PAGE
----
third party cookies

Google’s response to Intelligent Tracking Prevention

Apple announced their intention to implement ITP in June. Apple’s announcement only gave Google a few months to build an entirely new way to track AdWords conversion data.

Apple essentially forced Google’s hand. Changes to the AdWords interface and conversion tracking technology were necessary to comply with ITP and keep AdWords data intact.

Google’s rush to get their new technology in place is probably why we’ve been given very little support documentation. Additionally, Google likely wanted to avoid questions from their millions of users about the AdWords changes.

AdWords conversion tracking moves to first-party cookies

Google’s solution to ITP is to push all the AdWords ad click data that used to get tracked via a third-party cookie into a first party cookie. This is the same way Google Analytics tracks conversion data. Tracking via first-party cookies falls into compliance with ITP.

To move to tracking AdWords data in first-party cookies, Google had to provide a new tracking method to it’s AdWords users.

Google’s solution involves three options, one of which you’re probably using, and two new additions.

Tracking AdWords Conversion data in compliance with Intelligent Tracking Prevention

Option #1 – gtag.js – one tag to rule them all!


We talked about gtag.js briefly last week, but let me provide a little more clarity about how it works.

gtag.js was built to combine both AdWords tracking and Google Analytics tracking into one tag. It does not necessarily replace the old Universal Analytics tracking code, it just sits on top of it. Kind of like a new coat of paint.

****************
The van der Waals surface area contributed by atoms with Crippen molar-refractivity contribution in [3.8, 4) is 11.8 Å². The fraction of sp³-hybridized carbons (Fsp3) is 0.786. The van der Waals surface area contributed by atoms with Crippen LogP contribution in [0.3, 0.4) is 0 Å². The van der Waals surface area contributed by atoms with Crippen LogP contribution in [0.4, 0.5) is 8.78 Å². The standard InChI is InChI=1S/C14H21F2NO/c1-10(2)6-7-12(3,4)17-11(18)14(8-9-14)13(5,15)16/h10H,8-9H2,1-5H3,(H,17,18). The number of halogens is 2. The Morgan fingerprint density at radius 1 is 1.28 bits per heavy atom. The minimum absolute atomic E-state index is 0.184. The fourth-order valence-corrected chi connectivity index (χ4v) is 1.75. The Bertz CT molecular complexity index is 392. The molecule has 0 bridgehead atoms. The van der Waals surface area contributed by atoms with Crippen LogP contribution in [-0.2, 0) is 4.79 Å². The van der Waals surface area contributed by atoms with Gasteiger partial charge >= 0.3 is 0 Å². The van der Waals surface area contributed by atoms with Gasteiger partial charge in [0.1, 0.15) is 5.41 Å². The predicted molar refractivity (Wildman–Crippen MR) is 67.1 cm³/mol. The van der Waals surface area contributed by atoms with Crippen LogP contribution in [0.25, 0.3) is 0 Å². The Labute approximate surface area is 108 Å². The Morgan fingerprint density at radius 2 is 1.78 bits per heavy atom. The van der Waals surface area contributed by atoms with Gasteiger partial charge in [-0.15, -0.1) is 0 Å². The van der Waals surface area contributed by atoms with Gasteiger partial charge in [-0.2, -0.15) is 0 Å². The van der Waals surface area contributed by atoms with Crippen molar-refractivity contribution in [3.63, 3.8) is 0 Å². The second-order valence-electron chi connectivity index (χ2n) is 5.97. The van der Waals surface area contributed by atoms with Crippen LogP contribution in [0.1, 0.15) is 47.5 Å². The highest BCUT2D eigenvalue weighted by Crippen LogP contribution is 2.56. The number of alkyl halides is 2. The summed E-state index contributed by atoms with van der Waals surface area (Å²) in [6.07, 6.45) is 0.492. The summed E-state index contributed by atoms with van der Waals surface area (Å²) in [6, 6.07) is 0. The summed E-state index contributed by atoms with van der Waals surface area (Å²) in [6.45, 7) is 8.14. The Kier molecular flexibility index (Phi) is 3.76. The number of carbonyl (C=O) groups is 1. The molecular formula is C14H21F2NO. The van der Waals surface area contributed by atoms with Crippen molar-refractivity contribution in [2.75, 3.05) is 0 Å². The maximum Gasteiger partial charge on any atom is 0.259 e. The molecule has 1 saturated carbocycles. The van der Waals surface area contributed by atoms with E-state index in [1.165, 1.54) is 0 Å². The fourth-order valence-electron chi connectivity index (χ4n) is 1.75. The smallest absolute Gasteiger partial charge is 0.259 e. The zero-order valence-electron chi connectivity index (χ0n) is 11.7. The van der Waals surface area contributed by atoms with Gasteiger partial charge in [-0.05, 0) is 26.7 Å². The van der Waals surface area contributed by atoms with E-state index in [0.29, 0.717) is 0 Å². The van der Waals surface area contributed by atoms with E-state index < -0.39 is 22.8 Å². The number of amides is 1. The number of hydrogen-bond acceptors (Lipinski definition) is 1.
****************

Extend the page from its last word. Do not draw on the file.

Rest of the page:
gtag.js is like an easier version of Universal Analytics or a dumber version of Google Tag Manager. It’s less technical to implement, which means the process should be easier to grasp for many advertisers.

By using the same codebase for Google Analytics and Google AdWords, you can track your AdWords conversions via first-party cookies. But it also adds a requirement of installing a second tag for tracking conversions on every page you want to track.

[To learn more about gtag.js, you can read our recent post on Jeffalytics. You can also follow Jeffalytics on Twitter to keep up with my rantings.]

Jeffalytics Twitter

Option #2 – Link Google Analytics to your Google AdWords account

If you are using AdWords, you probably already have this setup. According to Google, if you have your accounts linked, you don’t need to do anything to comply with ITP. This is because of auto-tagging GCLID parameter, which links data deeply between your accounts.

If you haven’t done this yet, it’s easy to setup. In your AdWords account select the gear icon, then choose linked accounts. From there just match your AdWords account to your Analytics account and your setup is done.